Student v. Sudbury Public Schools and Lincoln Sudbury Regional School District – BSEA # 13-05313



<br /> Student v. Sudbury Public Schools and Lincoln-Sudbury Regional School District – BSEA # 13-05313<br />

COMMONWEALTH OF MASSACHUSETTS

DIVISION OF ADMINISTRATIVE LAW APPEALS

BUREAU OF SPECIAL EDUCATION APPEALS

In RE: Student and Sudbury Public Schools & Lincoln-Sudbury Regional School District

BSEA #1305313

RULING ON LINCOLN-SUDBURY’S MOTION TO DISMISS

This matter comes before the BSEA on the Motion of the Lincoln-Sudbury Regional School District (“Lincoln-Sudbury) to Dismiss the Parents’ Hearing Request as to it. Both the Parents and the Sudbury Public Schools (“Sudbury”) oppose the dismissal of Lincoln-Sudbury. All Parties submitted briefs in support of their respective positions. Additional oral arguments were offered during a conference call held on February 25, 2013. The pertinent procedural and factual background is briefly summarized below.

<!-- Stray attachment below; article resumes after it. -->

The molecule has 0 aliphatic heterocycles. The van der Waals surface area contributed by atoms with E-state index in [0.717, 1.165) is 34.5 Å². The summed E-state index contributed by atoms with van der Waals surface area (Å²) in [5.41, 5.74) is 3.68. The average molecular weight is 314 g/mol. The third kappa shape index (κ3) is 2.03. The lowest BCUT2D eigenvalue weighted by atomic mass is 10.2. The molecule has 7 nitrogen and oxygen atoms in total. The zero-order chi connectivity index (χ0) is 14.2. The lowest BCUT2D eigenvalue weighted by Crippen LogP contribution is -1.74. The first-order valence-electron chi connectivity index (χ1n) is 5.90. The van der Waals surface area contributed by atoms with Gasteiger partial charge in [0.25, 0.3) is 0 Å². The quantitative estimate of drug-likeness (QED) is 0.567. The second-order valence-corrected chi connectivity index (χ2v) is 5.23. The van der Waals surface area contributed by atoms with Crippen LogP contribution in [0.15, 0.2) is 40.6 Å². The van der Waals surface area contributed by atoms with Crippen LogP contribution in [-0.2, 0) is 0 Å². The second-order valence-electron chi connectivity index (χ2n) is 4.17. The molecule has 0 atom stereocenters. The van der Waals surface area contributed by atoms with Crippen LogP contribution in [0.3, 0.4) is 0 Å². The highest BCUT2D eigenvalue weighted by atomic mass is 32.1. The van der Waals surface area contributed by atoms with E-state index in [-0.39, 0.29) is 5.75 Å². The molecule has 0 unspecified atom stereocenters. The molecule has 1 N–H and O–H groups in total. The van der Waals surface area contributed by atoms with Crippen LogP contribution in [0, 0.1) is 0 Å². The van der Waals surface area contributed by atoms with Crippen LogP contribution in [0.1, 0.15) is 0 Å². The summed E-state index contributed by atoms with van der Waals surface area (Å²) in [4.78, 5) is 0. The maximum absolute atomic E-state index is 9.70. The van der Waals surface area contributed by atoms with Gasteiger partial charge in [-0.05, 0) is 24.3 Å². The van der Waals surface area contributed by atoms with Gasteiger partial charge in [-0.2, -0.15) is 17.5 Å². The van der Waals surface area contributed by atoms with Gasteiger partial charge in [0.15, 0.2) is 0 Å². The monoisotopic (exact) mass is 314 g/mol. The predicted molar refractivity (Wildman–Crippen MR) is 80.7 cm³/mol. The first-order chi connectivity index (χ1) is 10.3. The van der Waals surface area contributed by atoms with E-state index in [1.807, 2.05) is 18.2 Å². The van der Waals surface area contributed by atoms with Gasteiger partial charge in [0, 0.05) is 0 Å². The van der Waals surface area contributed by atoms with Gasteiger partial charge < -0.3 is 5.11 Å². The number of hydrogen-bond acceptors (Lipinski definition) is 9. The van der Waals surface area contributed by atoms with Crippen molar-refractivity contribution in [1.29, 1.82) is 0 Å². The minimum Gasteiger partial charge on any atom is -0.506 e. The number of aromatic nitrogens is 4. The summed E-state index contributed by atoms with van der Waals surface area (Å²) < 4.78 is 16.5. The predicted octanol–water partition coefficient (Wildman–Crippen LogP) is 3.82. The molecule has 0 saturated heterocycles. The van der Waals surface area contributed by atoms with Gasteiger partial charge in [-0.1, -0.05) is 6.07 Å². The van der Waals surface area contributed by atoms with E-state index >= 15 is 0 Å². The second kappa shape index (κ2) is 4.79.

The Parents filed a Hearing Request on February 7, 2013 seeking a determination that Sudbury violated the IDEA, Section 504 and M.G.L.c.71B by failing to offer the Student a free appropriate public education during the 2010-2011 and 2011-2012 school years. The Parents seek an Order requiring Sudbury and Lincoln-Sudbury to provide both compensatory education and reimbursement for expenses incurred by the Parents in unilaterally securing an appropriate educational placement for the 2012-2013 school year.

Most of the factual assertions set out in the Parents’ Hearing Request are disputed by Sudbury and Lincoln-Sudbury. It is not disputed, however, that the Student is, and has been at all relevant times, a resident of Sudbury. Nor is it disputed that Sudbury is responsible for providing elementary educational services to all resident children, including students with disabilities, through the 8 th grade level. It is also not disputed that Lincoln-Sudbury is responsible for providing educational services to residents of Sudbury beginning in the 9 th grade.